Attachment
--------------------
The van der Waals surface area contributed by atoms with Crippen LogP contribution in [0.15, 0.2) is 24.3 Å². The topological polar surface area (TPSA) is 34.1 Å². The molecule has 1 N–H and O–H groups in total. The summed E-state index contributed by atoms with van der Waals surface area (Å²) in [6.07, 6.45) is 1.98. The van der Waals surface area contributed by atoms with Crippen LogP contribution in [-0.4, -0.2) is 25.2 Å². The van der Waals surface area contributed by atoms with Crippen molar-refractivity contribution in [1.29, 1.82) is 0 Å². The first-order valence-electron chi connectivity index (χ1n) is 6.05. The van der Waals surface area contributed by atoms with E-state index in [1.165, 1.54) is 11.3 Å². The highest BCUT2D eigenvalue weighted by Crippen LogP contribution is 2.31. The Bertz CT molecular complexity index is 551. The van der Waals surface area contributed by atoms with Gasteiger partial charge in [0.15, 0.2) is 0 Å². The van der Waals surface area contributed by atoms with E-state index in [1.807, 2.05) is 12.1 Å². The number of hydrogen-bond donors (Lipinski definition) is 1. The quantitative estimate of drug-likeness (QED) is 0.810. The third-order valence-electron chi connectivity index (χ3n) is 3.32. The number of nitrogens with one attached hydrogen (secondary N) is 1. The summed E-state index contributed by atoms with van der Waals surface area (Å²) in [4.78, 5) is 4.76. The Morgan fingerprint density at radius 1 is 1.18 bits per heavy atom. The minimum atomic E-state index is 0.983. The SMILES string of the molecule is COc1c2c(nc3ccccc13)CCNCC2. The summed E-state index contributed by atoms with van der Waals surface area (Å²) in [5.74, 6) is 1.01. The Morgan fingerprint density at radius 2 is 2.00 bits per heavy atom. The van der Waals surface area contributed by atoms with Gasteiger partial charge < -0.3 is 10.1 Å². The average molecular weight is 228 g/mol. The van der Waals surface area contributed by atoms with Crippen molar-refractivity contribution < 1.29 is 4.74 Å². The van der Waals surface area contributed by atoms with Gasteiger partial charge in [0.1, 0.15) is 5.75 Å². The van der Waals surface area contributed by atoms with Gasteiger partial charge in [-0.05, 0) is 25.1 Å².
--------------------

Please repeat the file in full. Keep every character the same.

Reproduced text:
The van der Waals surface area contributed by atoms with Crippen LogP contribution in [0.15, 0.2) is 24.3 Å². The topological polar surface area (TPSA) is 34.1 Å². The molecule has 1 N–H and O–H groups in total. The summed E-state index contributed by atoms with van der Waals surface area (Å²) in [6.07, 6.45) is 1.98. The van der Waals surface area contributed by atoms with Crippen LogP contribution in [-0.4, -0.2) is 25.2 Å². The van der Waals surface area contributed by atoms with Crippen molar-refractivity contribution in [1.29, 1.82) is 0 Å². The first-order valence-electron chi connectivity index (χ1n) is 6.05. The van der Waals surface area contributed by atoms with E-state index in [1.165, 1.54) is 11.3 Å². The highest BCUT2D eigenvalue weighted by Crippen LogP contribution is 2.31. The Bertz CT molecular complexity index is 551. The van der Waals surface area contributed by atoms with Gasteiger partial charge in [0.15, 0.2) is 0 Å². The van der Waals surface area contributed by atoms with E-state index in [1.807, 2.05) is 12.1 Å². The number of hydrogen-bond donors (Lipinski definition) is 1. The quantitative estimate of drug-likeness (QED) is 0.810. The third-order valence-electron chi connectivity index (χ3n) is 3.32. The number of nitrogens with one attached hydrogen (secondary N) is 1. The summed E-state index contributed by atoms with van der Waals surface area (Å²) in [4.78, 5) is 4.76. The Morgan fingerprint density at radius 1 is 1.18 bits per heavy atom. The minimum atomic E-state index is 0.983. The SMILES string of the molecule is COc1c2c(nc3ccccc13)CCNCC2. The summed E-state index contributed by atoms with van der Waals surface area (Å²) in [5.74, 6) is 1.01. The Morgan fingerprint density at radius 2 is 2.00 bits per heavy atom. The van der Waals surface area contributed by atoms with Gasteiger partial charge < -0.3 is 10.1 Å². The average molecular weight is 228 g/mol. The van der Waals surface area contributed by atoms with Crippen molar-refractivity contribution < 1.29 is 4.74 Å². The van der Waals surface area contributed by atoms with Gasteiger partial charge in [0.1, 0.15) is 5.75 Å². The van der Waals surface area contributed by atoms with Gasteiger partial charge in [-0.05, 0) is 25.1 Å².